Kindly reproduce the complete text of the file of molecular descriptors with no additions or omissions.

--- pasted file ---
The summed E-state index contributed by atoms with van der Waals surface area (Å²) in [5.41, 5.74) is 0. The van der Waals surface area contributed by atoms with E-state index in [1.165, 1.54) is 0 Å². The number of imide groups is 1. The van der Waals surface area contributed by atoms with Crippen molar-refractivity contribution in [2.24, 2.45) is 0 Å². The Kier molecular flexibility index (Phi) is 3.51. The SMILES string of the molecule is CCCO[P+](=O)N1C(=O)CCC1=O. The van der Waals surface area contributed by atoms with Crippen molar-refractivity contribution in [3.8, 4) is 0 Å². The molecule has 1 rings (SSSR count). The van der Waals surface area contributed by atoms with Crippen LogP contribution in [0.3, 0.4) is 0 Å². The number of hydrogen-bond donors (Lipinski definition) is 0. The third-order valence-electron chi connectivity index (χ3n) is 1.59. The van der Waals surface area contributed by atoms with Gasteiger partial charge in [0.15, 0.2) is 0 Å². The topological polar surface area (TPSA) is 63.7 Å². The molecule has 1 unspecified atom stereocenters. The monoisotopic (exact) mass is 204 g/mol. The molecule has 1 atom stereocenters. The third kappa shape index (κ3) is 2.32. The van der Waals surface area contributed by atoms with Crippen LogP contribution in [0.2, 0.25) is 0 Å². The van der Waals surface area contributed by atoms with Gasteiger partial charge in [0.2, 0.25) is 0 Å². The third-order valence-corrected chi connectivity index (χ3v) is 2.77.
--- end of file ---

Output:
The summed E-state index contributed by atoms with van der Waals surface area (Å²) in [5.41, 5.74) is 0. The van der Waals surface area contributed by atoms with E-state index in [1.165, 1.54) is 0 Å². The number of imide groups is 1. The van der Waals surface area contributed by atoms with Crippen molar-refractivity contribution in [2.24, 2.45) is 0 Å². The Kier molecular flexibility index (Phi) is 3.51. The SMILES string of the molecule is CCCO[P+](=O)N1C(=O)CCC1=O. The van der Waals surface area contributed by atoms with Crippen molar-refractivity contribution in [3.8, 4) is 0 Å². The molecule has 1 rings (SSSR count). The van der Waals surface area contributed by atoms with Crippen LogP contribution in [0.3, 0.4) is 0 Å². The number of hydrogen-bond donors (Lipinski definition) is 0. The third-order valence-electron chi connectivity index (χ3n) is 1.59. The van der Waals surface area contributed by atoms with Gasteiger partial charge in [0.15, 0.2) is 0 Å². The topological polar surface area (TPSA) is 63.7 Å². The molecule has 1 unspecified atom stereocenters. The monoisotopic (exact) mass is 204 g/mol. The molecule has 1 atom stereocenters. The third kappa shape index (κ3) is 2.32. The van der Waals surface area contributed by atoms with Crippen LogP contribution in [0.2, 0.25) is 0 Å². The van der Waals surface area contributed by atoms with Gasteiger partial charge in [0.2, 0.25) is 0 Å². The third-order valence-corrected chi connectivity index (χ3v) is 2.77.